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J. Craig Egan and John J. Aiken

Appendicitis is the most frequent pediatric surgical emergency, and appendectomy is the second most commonly performed pediatric surgical procedure. The incidence of appendicitis peaks between 10 and 19 years of age.1 In children older than 4 years with an elevated white blood cell (WBC) count, the most common diagnosis is appendicitis.

Clinical Presentation and Diagnosis

Appendicitis is primarily a clinical diagnosis. The classic history of periumbilical pain, with anorexia and nausea, followed by localization of pain in the right lower quadrant is more reliable than right lower quadrant pain itself for diagnosis.2 Findings of fever, right lower quadrant tenderness, a Rovsing’s sign (palpation of the lower left quadrant of a person’s abdomen results in more pain in the right lower quadrant), or percussion tenderness with rebound are all highly suggestive of appendicitis. Right lower quadrant pain during rectal examination may suggest inflammation of a retrocecal appendix. The pain in appendicitis is continuous and generally does not get better. The pain is usually present even when the patient is lying still. Occasionally a child complains of right lower abdominal pain while walking, or refuses to stand up or walk.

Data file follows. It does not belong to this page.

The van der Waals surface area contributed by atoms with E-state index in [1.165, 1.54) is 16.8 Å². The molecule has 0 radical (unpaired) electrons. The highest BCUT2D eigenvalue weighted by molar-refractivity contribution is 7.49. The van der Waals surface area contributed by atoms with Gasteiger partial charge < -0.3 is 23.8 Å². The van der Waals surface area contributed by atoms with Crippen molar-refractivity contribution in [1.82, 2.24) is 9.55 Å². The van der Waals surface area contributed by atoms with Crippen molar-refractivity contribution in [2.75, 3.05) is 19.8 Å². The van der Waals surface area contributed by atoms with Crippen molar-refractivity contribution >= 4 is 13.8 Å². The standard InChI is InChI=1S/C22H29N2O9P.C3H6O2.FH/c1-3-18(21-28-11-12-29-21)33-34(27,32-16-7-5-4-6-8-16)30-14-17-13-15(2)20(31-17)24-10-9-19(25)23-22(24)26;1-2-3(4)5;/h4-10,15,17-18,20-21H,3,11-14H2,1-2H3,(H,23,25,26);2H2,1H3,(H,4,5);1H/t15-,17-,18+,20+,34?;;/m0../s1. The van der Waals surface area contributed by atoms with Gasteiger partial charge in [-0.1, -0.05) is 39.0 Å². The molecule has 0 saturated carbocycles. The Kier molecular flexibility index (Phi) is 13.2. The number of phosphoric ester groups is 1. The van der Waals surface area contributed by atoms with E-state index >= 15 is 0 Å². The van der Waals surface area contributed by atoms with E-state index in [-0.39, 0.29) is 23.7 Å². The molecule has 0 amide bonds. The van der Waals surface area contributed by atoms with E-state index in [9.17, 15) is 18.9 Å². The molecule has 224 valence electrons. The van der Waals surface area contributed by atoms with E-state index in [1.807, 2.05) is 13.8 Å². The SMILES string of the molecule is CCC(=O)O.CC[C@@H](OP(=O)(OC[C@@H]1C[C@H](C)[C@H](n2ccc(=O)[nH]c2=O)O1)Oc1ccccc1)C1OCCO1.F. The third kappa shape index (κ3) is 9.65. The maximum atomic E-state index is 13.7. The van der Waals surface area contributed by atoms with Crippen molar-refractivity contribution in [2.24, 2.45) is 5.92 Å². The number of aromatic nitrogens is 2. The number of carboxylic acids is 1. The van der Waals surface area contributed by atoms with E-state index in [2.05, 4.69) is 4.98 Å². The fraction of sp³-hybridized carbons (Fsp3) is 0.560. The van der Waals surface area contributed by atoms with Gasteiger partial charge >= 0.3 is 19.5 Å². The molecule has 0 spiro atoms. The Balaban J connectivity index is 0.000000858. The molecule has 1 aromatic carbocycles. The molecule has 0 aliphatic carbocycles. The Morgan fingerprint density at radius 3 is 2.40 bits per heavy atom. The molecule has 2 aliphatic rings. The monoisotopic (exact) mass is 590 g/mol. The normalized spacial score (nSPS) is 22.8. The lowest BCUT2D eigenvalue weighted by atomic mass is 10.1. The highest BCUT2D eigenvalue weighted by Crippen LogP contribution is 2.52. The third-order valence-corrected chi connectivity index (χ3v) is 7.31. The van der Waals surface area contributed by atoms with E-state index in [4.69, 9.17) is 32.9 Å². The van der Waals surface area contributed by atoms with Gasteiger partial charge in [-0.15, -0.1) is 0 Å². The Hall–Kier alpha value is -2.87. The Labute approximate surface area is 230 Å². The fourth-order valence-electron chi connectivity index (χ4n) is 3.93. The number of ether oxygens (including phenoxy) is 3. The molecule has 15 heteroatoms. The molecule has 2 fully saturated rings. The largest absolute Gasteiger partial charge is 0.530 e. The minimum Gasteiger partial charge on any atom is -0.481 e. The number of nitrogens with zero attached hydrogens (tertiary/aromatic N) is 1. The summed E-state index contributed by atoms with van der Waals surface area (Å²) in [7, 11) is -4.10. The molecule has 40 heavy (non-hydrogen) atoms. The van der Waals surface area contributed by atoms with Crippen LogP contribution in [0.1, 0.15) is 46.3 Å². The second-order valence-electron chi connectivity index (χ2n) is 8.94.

Following the onset of pain, fever, tachycardia, and leukocytosis are commonly observed. An elevated WBC count or left shift are helpful markers for the diagnosis of appendicitis in children with nontraumatic acute abdominal pain.3 The diagnostic accuracy of the WBC is better than C-reactive protein (CRP), but even when both are normal, there is a small chance (between 0% and 5%) that appendicitis is present.4

An abdominal x-ray might show the presence of an appendix stone (fecalith) in the right lower area of the abdomen which suggests that appendicitis may be present (eFig. 413.1), but a fecalith is only seen on x-ray in a few patients (15%) so routine abdominal x-ray is not recommended in patients with likely appendicitis.

eFigure 413.1

Acute appendicitis. An oval calcification and appendiceal lumen filled with gas are seen (arrow). At surgery, gangrenous appendicitis with perforation and an obstructing fecolith were found.

(From Chen MYM, Pope, Jr. TL, Otto DJ: Basic Radiology. 2nd ed. New York: McGraw-Hill, 2011.)

The introduction of diagnostic testing including ultrasound and abdominal computerized tomography (CT) has marginally improved the diagnostic accuracy for appendicitis. Ultrasound examination is especially useful in teenage girls in whom gynecology conditions such as an ovarian cyst are being considered, and in pregnant women. The typical finding of appendicitis on ultrasound is a round, tender, stiff, blind-ending structure that is greater than 6 mm in diameter, localized next to cecum. Abdominal CT can be up to 96% accurate for prediction of acute appendicitis, with typical findings of an enlarged, swollen appendix with a thickened wall, periappendiceal standing and often a ...

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